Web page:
Many types of vertebrate precursor cells divide a limited number of times before they stop and terminally differentiate. In no case is it known what causes them to stop dividing. We have been studying this problem in the proliferating precursor cells that give rise to postmitotic oligodendrocytes, the cells that make myelin in the central nervous system. We show here that two components of the cell cycle control system, cyclin D1 and the Cdc2 kinase, are present in the proliferating precursor cells but not in differentiated oligodendrocytes, suggesting that the control system is dismantled in the oligodendrocytes. More importantly, we show that the cyclin-dependent kinase (Cdk) inhibitor p27 progressively accumulates in the precursor cells as they proliferate and is present at high levels in oligodendrocytes. Our findings are consistent with the possibility that the accumulation of p27 is part of both the intrinsic counting mechanism that determines when precursor cell proliferation stops and differentiation begins and the effector mechanism that arrests the cell cycle when the counting mechanism indicates it is time. The recent findings of others that p27-deficient mice have an increased number of cells in all of the organs examined suggest that this function of p27 is not restricted to the oligodendrocyte cell lineage. PMID:9029151

  12. The Role of Intrinsic Flexibility in Signal Transduction Mediated by the Cell Cycle Regulator, p27Kip1

    SciTech Connect

    Galea, Charles A.; Nourse, Amanda; Wang, Yuefeng; Sivakolundu, Sivashankar G.; Heller, William T; Kriwacki, Richard W

    2008-02-01

    p27{sup Kip1} (p27), which controls eukaryotic cell division through interactions with cyclin-dependent kinases (Cdks), integrates and transduces promitogenic signals from various nonreceptor tyrosine kinases by orchestrating its own phosphorylation, ubiquitination and degradation. Intrinsic flexibility allows p27 to act as a 'conduit' for sequential signaling mediated by tyrosine and threonine phosphorylation and ubiquitination. While the structural features of the Cdk/cyclin-binding domain of p27 are understood, how the C-terminal regulatory domain coordinates multistep signaling leading to p27 degradation is poorly understood. We show that the 100-residue p27 C-terminal domain is extended and flexible when p27 is bound to Cdk2/cyclin A. We propose that the intrinsic flexibility of p27 provides a molecular basis for the sequential signal transduction conduit that regulates p27 degradation and cell division. Other intrinsically unstructured proteins possessing multiple sites of posttranslational modification may participate in similar signaling conduits.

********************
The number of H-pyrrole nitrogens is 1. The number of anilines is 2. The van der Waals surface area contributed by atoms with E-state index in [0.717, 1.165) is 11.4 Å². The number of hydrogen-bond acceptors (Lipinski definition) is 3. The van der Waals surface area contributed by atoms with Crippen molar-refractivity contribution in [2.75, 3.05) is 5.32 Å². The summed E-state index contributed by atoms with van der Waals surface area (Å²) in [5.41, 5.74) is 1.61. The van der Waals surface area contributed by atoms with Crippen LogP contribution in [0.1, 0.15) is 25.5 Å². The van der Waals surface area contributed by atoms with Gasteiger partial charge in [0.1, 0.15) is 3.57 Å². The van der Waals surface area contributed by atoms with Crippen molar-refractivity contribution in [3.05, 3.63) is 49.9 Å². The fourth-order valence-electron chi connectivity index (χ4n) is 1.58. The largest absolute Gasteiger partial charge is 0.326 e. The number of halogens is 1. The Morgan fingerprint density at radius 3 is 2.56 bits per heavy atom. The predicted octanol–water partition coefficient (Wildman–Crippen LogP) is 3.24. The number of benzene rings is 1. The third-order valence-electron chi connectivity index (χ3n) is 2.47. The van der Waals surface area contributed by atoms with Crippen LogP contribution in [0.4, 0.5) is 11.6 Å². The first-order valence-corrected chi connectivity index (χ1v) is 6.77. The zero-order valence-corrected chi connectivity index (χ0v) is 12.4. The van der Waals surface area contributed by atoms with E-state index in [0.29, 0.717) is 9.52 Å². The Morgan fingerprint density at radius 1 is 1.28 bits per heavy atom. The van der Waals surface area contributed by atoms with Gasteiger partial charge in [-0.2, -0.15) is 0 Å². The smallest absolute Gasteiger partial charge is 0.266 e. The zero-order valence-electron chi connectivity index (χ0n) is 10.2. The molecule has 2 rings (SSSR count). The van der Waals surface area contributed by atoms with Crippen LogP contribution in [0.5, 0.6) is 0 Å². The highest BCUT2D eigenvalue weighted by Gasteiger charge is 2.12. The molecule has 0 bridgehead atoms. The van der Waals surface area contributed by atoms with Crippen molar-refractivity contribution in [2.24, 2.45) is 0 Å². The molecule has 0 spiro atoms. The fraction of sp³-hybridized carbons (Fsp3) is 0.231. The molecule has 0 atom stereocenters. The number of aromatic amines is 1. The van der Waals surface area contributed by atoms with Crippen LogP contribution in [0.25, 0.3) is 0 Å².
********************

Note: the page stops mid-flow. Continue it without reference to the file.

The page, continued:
13. Protein Kinase C alpha (PKCα) dependent signaling mediates endometrial cancer cell growth and tumorigenesis

    PubMed Central

    Haughian, James M.; Reno, Elaine M.; Thorne, Alicia M.; Bradford, Andrew P.

    2009-01-01

    Endometrial cancer is the most common invasive gynecologic malignancy, yet molecular mechanisms and signaling pathways underlying its etiology and pathophysiology remain poorly characterized. We sought to define a functional role for the protein kinase C (PKC) isoform, PKCα, in an established cell model of endometrial adenocarcinoma. Ishikawa cells depleted of PKCα protein grew slower, formed fewer colonies in anchorage-independent growth assays and exhibited impaired xenograft tumor formation in nude mice. Consistent with impaired growth, PKCα knockdown increased levels of the cyclin dependent kinase (CDK) inhibitors p21Cip1/WAF1 (p21) and p27Kip1 (p27). Despite the absence of functional phosphatase and tensin homologue (PTEN) protein in Ishikawa cells, PKCα knockdown reduced Akt phosphorylation at serine 473 and concomitantly inhibited phosphorylation of the Akt target, glycogen synthase kinase-3β (GSK-3β). PKCα knockdown also resulted in decreased basal ERK phosphorylation and attenuated ERK activation following EGF stimulation. p21 and p27 expression was not increased by treatment of Ishikawa cells with ERK and Akt inhibitors, suggesting PKCα regulates CDK expression independently of Akt and ERK. Immunohistochemical analysis of grade 1 endometrioid adenocarcinoma revealed aberrant PKCα expression, with foci of elevated PKCα staining, not observed in normal endometrium. These studies demonstrate a critical role for PKCα signaling in endometrial tumorigenesis by regulating expression of CDK inhibitors p21 and p27 and activation of Akt and ERK dependent proliferative pathways. Thus, targeting PKCα may provide novel therapeutic options in endometrial tumors. PMID:19672862